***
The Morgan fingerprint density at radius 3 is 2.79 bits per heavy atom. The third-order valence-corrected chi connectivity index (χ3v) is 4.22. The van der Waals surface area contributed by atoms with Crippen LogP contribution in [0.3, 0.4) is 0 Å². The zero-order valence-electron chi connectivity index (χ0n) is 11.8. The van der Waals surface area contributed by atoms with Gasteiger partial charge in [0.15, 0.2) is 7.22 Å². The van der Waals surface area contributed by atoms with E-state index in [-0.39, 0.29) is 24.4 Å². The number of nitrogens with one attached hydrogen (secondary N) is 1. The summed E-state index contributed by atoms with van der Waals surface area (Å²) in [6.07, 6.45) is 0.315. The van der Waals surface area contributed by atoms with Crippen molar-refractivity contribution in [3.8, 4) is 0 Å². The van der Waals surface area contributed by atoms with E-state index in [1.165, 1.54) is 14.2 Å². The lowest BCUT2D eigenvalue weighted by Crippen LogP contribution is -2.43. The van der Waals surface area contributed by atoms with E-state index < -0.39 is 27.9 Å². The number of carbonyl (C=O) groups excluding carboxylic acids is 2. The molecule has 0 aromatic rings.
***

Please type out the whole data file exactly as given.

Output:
The Morgan fingerprint density at radius 3 is 2.79 bits per heavy atom. The third-order valence-corrected chi connectivity index (χ3v) is 4.22. The van der Waals surface area contributed by atoms with Crippen LogP contribution in [0.3, 0.4) is 0 Å². The zero-order valence-electron chi connectivity index (χ0n) is 11.8. The van der Waals surface area contributed by atoms with Gasteiger partial charge in [0.15, 0.2) is 7.22 Å². The van der Waals surface area contributed by atoms with E-state index in [-0.39, 0.29) is 24.4 Å². The number of nitrogens with one attached hydrogen (secondary N) is 1. The summed E-state index contributed by atoms with van der Waals surface area (Å²) in [6.07, 6.45) is 0.315. The van der Waals surface area contributed by atoms with Crippen molar-refractivity contribution in [3.8, 4) is 0 Å². The van der Waals surface area contributed by atoms with E-state index in [1.165, 1.54) is 14.2 Å². The lowest BCUT2D eigenvalue weighted by Crippen LogP contribution is -2.43. The van der Waals surface area contributed by atoms with E-state index < -0.39 is 27.9 Å². The number of carbonyl (C=O) groups excluding carboxylic acids is 2. The molecule has 0 aromatic rings.